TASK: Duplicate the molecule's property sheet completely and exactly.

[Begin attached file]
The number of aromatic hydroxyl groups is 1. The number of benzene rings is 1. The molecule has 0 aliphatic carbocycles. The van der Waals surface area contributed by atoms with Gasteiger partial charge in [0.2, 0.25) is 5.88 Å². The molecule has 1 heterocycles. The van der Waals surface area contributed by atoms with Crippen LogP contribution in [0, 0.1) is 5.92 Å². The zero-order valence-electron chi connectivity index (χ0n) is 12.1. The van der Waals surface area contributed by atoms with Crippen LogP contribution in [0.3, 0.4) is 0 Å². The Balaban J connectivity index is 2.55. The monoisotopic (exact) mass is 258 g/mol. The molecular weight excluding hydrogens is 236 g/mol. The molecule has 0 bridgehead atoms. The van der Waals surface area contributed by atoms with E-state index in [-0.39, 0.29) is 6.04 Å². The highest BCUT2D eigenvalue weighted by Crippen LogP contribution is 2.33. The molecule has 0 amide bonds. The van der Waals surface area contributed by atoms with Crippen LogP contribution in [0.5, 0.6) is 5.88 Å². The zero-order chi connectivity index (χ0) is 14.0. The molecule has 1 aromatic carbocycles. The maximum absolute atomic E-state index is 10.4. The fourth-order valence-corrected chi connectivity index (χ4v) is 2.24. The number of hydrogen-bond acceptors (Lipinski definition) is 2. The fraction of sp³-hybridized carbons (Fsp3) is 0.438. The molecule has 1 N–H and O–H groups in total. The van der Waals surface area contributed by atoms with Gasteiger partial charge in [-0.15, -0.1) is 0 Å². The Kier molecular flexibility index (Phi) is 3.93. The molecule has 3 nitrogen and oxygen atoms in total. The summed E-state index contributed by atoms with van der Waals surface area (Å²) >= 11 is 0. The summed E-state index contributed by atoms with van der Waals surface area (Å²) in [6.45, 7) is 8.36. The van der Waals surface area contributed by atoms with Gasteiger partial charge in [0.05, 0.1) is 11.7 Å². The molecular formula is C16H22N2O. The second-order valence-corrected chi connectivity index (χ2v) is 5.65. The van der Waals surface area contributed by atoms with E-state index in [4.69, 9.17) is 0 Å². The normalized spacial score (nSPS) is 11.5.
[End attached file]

The number of aromatic hydroxyl groups is 1. The number of benzene rings is 1. The molecule has 0 aliphatic carbocycles. The van der Waals surface area contributed by atoms with Gasteiger partial charge in [0.2, 0.25) is 5.88 Å². The molecule has 1 heterocycles. The van der Waals surface area contributed by atoms with Crippen LogP contribution in [0, 0.1) is 5.92 Å². The zero-order valence-electron chi connectivity index (χ0n) is 12.1. The van der Waals surface area contributed by atoms with Crippen LogP contribution in [0.3, 0.4) is 0 Å². The Balaban J connectivity index is 2.55. The monoisotopic (exact) mass is 258 g/mol. The molecular weight excluding hydrogens is 236 g/mol. The molecule has 0 bridgehead atoms. The van der Waals surface area contributed by atoms with E-state index in [-0.39, 0.29) is 6.04 Å². The highest BCUT2D eigenvalue weighted by Crippen LogP contribution is 2.33. The molecule has 0 amide bonds. The van der Waals surface area contributed by atoms with Crippen LogP contribution in [0.5, 0.6) is 5.88 Å². The zero-order chi connectivity index (χ0) is 14.0. The molecule has 1 aromatic carbocycles. The maximum absolute atomic E-state index is 10.4. The fourth-order valence-corrected chi connectivity index (χ4v) is 2.24. The number of hydrogen-bond acceptors (Lipinski definition) is 2. The fraction of sp³-hybridized carbons (Fsp3) is 0.438. The molecule has 1 N–H and O–H groups in total. The van der Waals surface area contributed by atoms with Gasteiger partial charge in [-0.15, -0.1) is 0 Å². The Kier molecular flexibility index (Phi) is 3.93. The molecule has 3 nitrogen and oxygen atoms in total. The summed E-state index contributed by atoms with van der Waals surface area (Å²) >= 11 is 0. The summed E-state index contributed by atoms with van der Waals surface area (Å²) in [6.45, 7) is 8.36. The van der Waals surface area contributed by atoms with Gasteiger partial charge in [0.05, 0.1) is 11.7 Å². The molecular formula is C16H22N2O. The second-order valence-corrected chi connectivity index (χ2v) is 5.65. The van der Waals surface area contributed by atoms with E-state index in [4.69, 9.17) is 0 Å². The normalized spacial score (nSPS) is 11.5.